Issues Faced by Nurses during the Transition from Enrolled Nurse to Registered Nurse.
The purpose of this particular critical review is to analyse the issues that concern the transition from that of an Enrolled Nurse to a Registered Nurse. Literature is plentiful on the theme of transitioning from a nursing student to the post of a Registered Nurse, however there is comparatively less literature written on the issues of an Enrolled Nurse as they transition to a Registered Nurse.
Four core themes that became evident from the literature were reality jolts, feeling unready, feeling the lack of support and the existence of phenomenal expectations from the profession. Reality jolting is spoken of in the light of the training – practice divide, whereas the theme of seeming unprepared resulted in issues pertaining to self-confidence and capability. Degrees of support are comparatively poor, particularly for fresh graduates with earlier Enrolled Nursing involvement in the transitional stage. Peer anticipations were supplementary pressures for fresh graduates with earlier Enrolled Nursing skill as a hypothesis exists that such people will be able to survive. (Center, 2012)
The inclusion of fresh Registered Nurses into the nursing workforce remains the topic of a great deal of research since the education of Registered Nurses turned into the field of universities. The universal scarcity of nurses is well known: research emphasising on the retention of fresh graduates is thus obviously necessary. (Sargen et al., 2011)
There is a scantiness of literature that discusses research that specifically deals with the issue of changeover from the role of an Enrolled Nurse to that of a Registered Nurse. While a number of authors have pointed out specific aspects of practice during the changeover from a nursing student to the role of a Registered Nurse, limited information is available on the practices of fresh graduates as Registered Nurses who had earlier undergone training as Enrolled Nurses. Such graduates pass through the transitional stage facing identical challenges and suffering from similar levels of anxiety as their counterparts who began university trainings without any earlier nursing work. Fresh graduates with earlier Enrolled Nursing experience are distinctive as such nurses re-enter the staff in their novel role with an anticipation that the change will not be challenging on the ground of their earlier knowledge with nursing training. To comprehend better the issues that new graduates with earlier Enrolled Nursing experience, a literature review was carried out to analyse the issues pertaining to the transitional phase.
Enrolled Nurses previously have an extent of socialisation pertaining to the work surroundings. They are accustomed to the administration of treatment, patient wellbeing, arranging care and interacting with work associates. Having said that, stressors that can affect both the units include the rapid rise of responsibility that clashes with comparatively complex decision-framing and increased answerability. (Cooper et al., 2010) Usually, it is acknowledged that the transitional time of nursing student to the role of Registered Nurse is full of challenges, worry and concern. The interim experience is usually complicated by expectations from self, peer and executive expectations pertaining to coping. These anticipations may even counter any supposed experience benefit that earlier trained Enrolled Nurses might have had. The transition timespan is as worrisome for earlier trained Enrolled Nurses as it might be for fresh graduate Registered Nurses with no earlier medical knowhow. A study of the experiences of earlier trained Enrolled Nurses is beneficial as it emphasises on issues related to nursing training and the retention of qualified nursing workforce. (Phillips et al., 2013)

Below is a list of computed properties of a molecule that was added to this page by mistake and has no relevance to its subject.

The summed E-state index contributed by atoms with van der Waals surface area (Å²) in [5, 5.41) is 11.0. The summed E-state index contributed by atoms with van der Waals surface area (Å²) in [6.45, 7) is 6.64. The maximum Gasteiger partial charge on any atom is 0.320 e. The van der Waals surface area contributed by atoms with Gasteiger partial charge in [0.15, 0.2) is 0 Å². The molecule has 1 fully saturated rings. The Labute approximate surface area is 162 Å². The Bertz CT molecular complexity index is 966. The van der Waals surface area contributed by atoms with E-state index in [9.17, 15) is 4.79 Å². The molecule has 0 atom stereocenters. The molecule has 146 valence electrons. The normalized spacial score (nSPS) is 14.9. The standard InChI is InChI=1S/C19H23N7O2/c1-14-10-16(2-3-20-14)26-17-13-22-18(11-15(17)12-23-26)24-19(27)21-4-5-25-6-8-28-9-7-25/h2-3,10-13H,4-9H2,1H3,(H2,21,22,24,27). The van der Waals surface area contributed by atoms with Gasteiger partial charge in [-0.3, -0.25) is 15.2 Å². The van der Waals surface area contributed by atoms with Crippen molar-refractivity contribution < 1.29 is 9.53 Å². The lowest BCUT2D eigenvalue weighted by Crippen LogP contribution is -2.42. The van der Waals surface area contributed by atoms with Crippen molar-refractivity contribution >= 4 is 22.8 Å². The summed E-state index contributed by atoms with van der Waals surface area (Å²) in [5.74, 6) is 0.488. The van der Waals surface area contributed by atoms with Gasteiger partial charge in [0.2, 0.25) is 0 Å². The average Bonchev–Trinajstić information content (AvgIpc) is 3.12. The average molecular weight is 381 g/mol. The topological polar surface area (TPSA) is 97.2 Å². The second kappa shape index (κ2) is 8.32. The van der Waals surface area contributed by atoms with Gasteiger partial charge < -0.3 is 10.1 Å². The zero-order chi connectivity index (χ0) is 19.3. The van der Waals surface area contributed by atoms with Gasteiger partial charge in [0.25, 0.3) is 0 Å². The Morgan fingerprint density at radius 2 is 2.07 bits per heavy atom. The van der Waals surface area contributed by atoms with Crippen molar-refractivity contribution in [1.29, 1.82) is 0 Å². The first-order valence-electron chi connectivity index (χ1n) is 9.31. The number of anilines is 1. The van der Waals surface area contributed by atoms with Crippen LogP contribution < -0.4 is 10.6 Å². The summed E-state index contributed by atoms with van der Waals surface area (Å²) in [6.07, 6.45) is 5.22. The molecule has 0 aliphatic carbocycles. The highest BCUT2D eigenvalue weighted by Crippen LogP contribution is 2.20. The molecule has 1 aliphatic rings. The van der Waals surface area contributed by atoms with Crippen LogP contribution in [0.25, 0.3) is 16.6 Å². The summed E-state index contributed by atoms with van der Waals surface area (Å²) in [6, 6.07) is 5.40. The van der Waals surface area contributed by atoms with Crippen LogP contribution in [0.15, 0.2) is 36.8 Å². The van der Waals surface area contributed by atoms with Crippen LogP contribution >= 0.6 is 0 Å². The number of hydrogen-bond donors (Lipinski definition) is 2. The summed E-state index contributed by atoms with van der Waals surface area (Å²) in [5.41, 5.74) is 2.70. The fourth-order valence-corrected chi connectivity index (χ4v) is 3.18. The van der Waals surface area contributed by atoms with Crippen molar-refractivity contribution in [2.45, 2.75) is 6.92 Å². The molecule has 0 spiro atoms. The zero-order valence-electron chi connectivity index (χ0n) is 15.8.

The searches pertaining to this theme were carried out on CIAP, Googlescholar, ScienceDirect, and Wiley Online Library databases by making use of the search phrases of , and . The outcome of the search was a range of journal articles pertaining to this theme. Current literature indicates that the changeover from a nursing student to a Registered Nurse can be taxing. The restricted amount of literature pertaining to studying the issues of earlier trained Enrolled Nurses in their changing phase to Registered Nurse points out similar problems. (Hayes et al., 2012)
A major part of the data identifies reality jolting as a major issue for fresh graduates. Universities are accused by participants in a certain study for not gearing up nurses for the truths of the hospital setting. A majority of the articles to be spoken about analyse the disappointment experienced by fresh graduates at the consciousness that they were not able to spend adequate time with patients and make use of the all-inclusive nursing standards inculcated in them at the time of university trainings. As university scholars, standards and ideals are gained and sustained. (Gambino, 2010) Having said that, a number of fresh graduates who had earlier trained as Enrolled Nurses and continued serving in the same ward, thought that their freshly gained knowledge and talents were not willingly accepted by earlier seniors or counterparts. A majority of participants in this analysis complained about the loss of their earlier, familiar job of an Enrolled Nurse. Explanations for this are anecdotally stated as the trauma of breaking free from old familiar methods and being a learner once again.
There exists a widely-accepted belief that education pertaining to practice does not actually give the graduate the needed skills for the job. These insufficiencies stem from the relative ways through which skills are acquired: under direct observation as a student in a monitored academic situation; and then usually with limited or no supervision as a Registered Nurse within an active, workplace environment. In the case when more high-ranking or practiced nurses criticise that fresh graduates are ineffectually ready for the facts of the ward, the new graduate nurse can do nothing but feel insufficient and discouraged, regardless of the legitimacy of the assertion. (Smedley and Morey, 2010)
Interestingly, it was implied that nursing students tend to be more ready than they believe they are for their imminent role of a Registered Nurse, and the belief that this apparent under-valuation of skills and information could obstruct their outcomes in their graduate standpoint. Thus then, cultivating and confidence-enhancing strategies need to be engaged by more high-ranking nursing staff to enable a slicker transitional voyage.